11 Jul 2017
A construction firm and its project manager were fined $150,000 and $40,000 respectively, over safety lapses that led to the death of a worker and the injury of another nearly two years ago.
On 19 September 2015, a slab of concrete about 20cm thick fell and struck two workers of Yong Xing Construction while they were manually excavating soil underneath a box drain at a Sunview Way construction site. They were both taken to a hospital – one succumbed to his injuries that same day.
The firm’s project manager, Zhong Jia Xiang, knew the concrete slab may collapse as it was only supported by the soil it sat on, according to the Ministry of Manpower. “[B]ut he assumed that the concrete would fall only in small pieces while the ground was being excavated. Consequently, he instructed six employees to excavate soil manually underneath the box drain with only personal protective equipment to protect them.”
Among other things, the ministry’s investigation revealed that the firm:
- conducted inadequate risk assessment, and thus did not implement corresponding safety control measures
- had work processes that either did not take into account the concrete slab or were irrelevant to manual excavation work
- had inadequate safety control measures in its excavation permit to work
The probe also showed that Zhong did not take steps to identify and adequately address the hazards and risks, and allowed the manual excavation work to commence.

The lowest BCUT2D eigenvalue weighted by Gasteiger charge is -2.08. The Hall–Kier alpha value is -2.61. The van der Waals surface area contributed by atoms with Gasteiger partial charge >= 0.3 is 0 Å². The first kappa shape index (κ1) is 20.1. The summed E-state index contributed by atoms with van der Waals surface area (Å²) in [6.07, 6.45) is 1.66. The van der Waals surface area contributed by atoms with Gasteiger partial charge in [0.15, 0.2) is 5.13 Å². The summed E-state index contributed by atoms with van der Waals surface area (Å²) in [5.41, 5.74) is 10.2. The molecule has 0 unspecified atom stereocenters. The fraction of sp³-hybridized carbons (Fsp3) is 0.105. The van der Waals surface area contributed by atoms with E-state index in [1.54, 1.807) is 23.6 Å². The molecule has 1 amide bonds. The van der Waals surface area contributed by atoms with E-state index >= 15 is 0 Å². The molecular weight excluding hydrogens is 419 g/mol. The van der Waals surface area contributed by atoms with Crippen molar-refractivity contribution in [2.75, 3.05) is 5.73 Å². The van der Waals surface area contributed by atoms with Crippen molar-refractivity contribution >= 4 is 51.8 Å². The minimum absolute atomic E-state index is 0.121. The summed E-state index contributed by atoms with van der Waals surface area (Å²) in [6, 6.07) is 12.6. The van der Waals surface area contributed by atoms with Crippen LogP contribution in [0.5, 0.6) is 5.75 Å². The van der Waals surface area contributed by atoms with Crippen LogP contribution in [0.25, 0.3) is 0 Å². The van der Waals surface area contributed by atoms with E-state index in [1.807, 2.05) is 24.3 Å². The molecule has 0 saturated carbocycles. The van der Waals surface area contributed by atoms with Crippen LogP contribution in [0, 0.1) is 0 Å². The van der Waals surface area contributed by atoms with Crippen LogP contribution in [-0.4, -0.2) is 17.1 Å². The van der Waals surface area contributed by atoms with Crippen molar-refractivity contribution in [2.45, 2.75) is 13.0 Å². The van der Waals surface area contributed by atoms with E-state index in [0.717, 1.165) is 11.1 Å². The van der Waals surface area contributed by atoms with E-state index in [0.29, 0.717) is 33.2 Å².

“Such an intervention would have avoided the tragic outcome of this entirely preventable accident. The MOM will not hesitate to prosecute companies and project managers that failed to ensure safety,” said Chan Yew Kwong, MOM’s Director of Occupational Safety and Health Inspectorate.
The government has recently proposed amendments to the Workplace Safety and Health (WSH) Act, as Singapore ramps up efforts to keep employees safe in the workplace.
Among other things, the proposals call for the WSH Commissioner to release to the public an “incident learning report” before prosecutorial actions are taken against firms. “Early release of the incident learning report will be key to preventing any recurrence of similar incidents,” said MOM. “To allay affected parties’ concerns, the report will be made inadmissible in any legal proceedings.”
Authorities also aim to hike the maximum fine under the WSHA Subsidiary Legislation from $20,000 to $50,000. MOM said this will be applied to the “most serious” offences that could result in death, serious injury, or dangerous occurrence.